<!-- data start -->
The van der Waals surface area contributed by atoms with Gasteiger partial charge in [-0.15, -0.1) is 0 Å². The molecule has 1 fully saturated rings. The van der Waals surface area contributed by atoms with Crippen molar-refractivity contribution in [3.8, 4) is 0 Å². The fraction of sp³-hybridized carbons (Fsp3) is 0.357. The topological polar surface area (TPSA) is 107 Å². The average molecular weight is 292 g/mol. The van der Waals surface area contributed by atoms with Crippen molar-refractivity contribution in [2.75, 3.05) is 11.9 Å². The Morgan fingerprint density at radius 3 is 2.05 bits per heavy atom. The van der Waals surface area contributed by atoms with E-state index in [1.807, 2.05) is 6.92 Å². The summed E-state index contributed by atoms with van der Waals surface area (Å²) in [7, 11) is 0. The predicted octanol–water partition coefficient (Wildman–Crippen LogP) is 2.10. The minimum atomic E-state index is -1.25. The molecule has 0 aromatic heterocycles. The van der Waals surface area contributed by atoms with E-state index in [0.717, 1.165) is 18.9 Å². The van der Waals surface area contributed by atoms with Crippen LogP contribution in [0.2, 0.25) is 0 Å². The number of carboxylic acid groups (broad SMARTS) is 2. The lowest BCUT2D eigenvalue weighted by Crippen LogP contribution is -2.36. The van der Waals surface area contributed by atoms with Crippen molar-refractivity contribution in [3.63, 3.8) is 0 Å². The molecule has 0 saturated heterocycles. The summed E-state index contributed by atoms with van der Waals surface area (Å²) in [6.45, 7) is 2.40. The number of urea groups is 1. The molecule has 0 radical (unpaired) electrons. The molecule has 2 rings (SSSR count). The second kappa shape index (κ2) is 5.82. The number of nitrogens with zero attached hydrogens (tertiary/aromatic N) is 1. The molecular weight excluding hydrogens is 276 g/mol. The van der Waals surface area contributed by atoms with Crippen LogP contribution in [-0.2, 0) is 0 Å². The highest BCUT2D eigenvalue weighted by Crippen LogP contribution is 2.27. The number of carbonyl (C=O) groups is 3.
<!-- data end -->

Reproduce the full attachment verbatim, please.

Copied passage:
The van der Waals surface area contributed by atoms with Gasteiger partial charge in [-0.15, -0.1) is 0 Å². The molecule has 1 fully saturated rings. The van der Waals surface area contributed by atoms with Crippen molar-refractivity contribution in [3.8, 4) is 0 Å². The fraction of sp³-hybridized carbons (Fsp3) is 0.357. The topological polar surface area (TPSA) is 107 Å². The average molecular weight is 292 g/mol. The van der Waals surface area contributed by atoms with Crippen molar-refractivity contribution in [2.75, 3.05) is 11.9 Å². The Morgan fingerprint density at radius 3 is 2.05 bits per heavy atom. The van der Waals surface area contributed by atoms with E-state index in [1.807, 2.05) is 6.92 Å². The summed E-state index contributed by atoms with van der Waals surface area (Å²) in [7, 11) is 0. The predicted octanol–water partition coefficient (Wildman–Crippen LogP) is 2.10. The minimum atomic E-state index is -1.25. The molecule has 0 aromatic heterocycles. The van der Waals surface area contributed by atoms with E-state index in [0.717, 1.165) is 18.9 Å². The van der Waals surface area contributed by atoms with Crippen LogP contribution in [0.2, 0.25) is 0 Å². The number of carboxylic acid groups (broad SMARTS) is 2. The lowest BCUT2D eigenvalue weighted by Crippen LogP contribution is -2.36. The van der Waals surface area contributed by atoms with Crippen molar-refractivity contribution in [3.63, 3.8) is 0 Å². The molecule has 0 saturated heterocycles. The summed E-state index contributed by atoms with van der Waals surface area (Å²) in [6.45, 7) is 2.40. The number of urea groups is 1. The molecule has 0 radical (unpaired) electrons. The molecule has 2 rings (SSSR count). The second kappa shape index (κ2) is 5.82. The number of nitrogens with zero attached hydrogens (tertiary/aromatic N) is 1. The molecular weight excluding hydrogens is 276 g/mol. The van der Waals surface area contributed by atoms with Crippen LogP contribution in [-0.2, 0) is 0 Å². The highest BCUT2D eigenvalue weighted by Crippen LogP contribution is 2.27. The number of carbonyl (C=O) groups is 3.